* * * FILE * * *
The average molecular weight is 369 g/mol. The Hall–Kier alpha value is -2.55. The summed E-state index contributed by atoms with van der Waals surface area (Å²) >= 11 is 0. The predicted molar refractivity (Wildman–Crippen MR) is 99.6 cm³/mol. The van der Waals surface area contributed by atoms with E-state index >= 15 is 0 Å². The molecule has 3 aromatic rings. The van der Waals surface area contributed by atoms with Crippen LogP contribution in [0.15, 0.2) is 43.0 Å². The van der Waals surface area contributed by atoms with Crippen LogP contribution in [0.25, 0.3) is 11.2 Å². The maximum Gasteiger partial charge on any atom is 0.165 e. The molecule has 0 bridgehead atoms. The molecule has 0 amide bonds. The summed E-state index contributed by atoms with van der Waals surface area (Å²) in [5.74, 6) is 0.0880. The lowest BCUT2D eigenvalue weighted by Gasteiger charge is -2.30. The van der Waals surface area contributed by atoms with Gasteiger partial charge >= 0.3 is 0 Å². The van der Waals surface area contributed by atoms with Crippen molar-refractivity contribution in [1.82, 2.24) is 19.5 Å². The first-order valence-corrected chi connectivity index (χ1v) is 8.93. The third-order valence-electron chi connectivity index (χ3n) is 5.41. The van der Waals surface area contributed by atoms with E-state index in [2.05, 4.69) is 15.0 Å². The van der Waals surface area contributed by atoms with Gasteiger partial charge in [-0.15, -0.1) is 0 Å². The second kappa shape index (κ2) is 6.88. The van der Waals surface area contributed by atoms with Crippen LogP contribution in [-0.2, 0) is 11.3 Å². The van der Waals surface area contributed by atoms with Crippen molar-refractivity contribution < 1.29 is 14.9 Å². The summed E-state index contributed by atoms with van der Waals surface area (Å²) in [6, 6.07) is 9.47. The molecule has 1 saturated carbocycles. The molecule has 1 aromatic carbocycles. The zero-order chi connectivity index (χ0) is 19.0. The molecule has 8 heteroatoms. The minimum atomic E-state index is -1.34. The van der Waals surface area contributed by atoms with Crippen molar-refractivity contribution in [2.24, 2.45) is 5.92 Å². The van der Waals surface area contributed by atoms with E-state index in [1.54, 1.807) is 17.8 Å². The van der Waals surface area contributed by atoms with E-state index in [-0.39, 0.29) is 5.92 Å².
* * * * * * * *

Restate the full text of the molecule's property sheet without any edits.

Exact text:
The average molecular weight is 369 g/mol. The Hall–Kier alpha value is -2.55. The summed E-state index contributed by atoms with van der Waals surface area (Å²) >= 11 is 0. The predicted molar refractivity (Wildman–Crippen MR) is 99.6 cm³/mol. The van der Waals surface area contributed by atoms with E-state index >= 15 is 0 Å². The molecule has 3 aromatic rings. The van der Waals surface area contributed by atoms with Crippen LogP contribution in [0.15, 0.2) is 43.0 Å². The van der Waals surface area contributed by atoms with Crippen LogP contribution in [0.25, 0.3) is 11.2 Å². The maximum Gasteiger partial charge on any atom is 0.165 e. The molecule has 0 bridgehead atoms. The molecule has 0 amide bonds. The summed E-state index contributed by atoms with van der Waals surface area (Å²) in [5.74, 6) is 0.0880. The lowest BCUT2D eigenvalue weighted by Gasteiger charge is -2.30. The van der Waals surface area contributed by atoms with Gasteiger partial charge >= 0.3 is 0 Å². The van der Waals surface area contributed by atoms with Crippen molar-refractivity contribution in [1.82, 2.24) is 19.5 Å². The first-order valence-corrected chi connectivity index (χ1v) is 8.93. The third-order valence-electron chi connectivity index (χ3n) is 5.41. The van der Waals surface area contributed by atoms with E-state index in [2.05, 4.69) is 15.0 Å². The van der Waals surface area contributed by atoms with Gasteiger partial charge in [-0.15, -0.1) is 0 Å². The second kappa shape index (κ2) is 6.88. The van der Waals surface area contributed by atoms with Crippen LogP contribution in [-0.2, 0) is 11.3 Å². The van der Waals surface area contributed by atoms with Crippen molar-refractivity contribution < 1.29 is 14.9 Å². The summed E-state index contributed by atoms with van der Waals surface area (Å²) in [6, 6.07) is 9.47. The molecule has 1 saturated carbocycles. The molecule has 1 aromatic carbocycles. The zero-order chi connectivity index (χ0) is 19.0. The molecule has 8 heteroatoms. The minimum atomic E-state index is -1.34. The van der Waals surface area contributed by atoms with Crippen molar-refractivity contribution in [2.24, 2.45) is 5.92 Å². The van der Waals surface area contributed by atoms with E-state index in [1.54, 1.807) is 17.8 Å². The van der Waals surface area contributed by atoms with E-state index in [-0.39, 0.29) is 5.92 Å².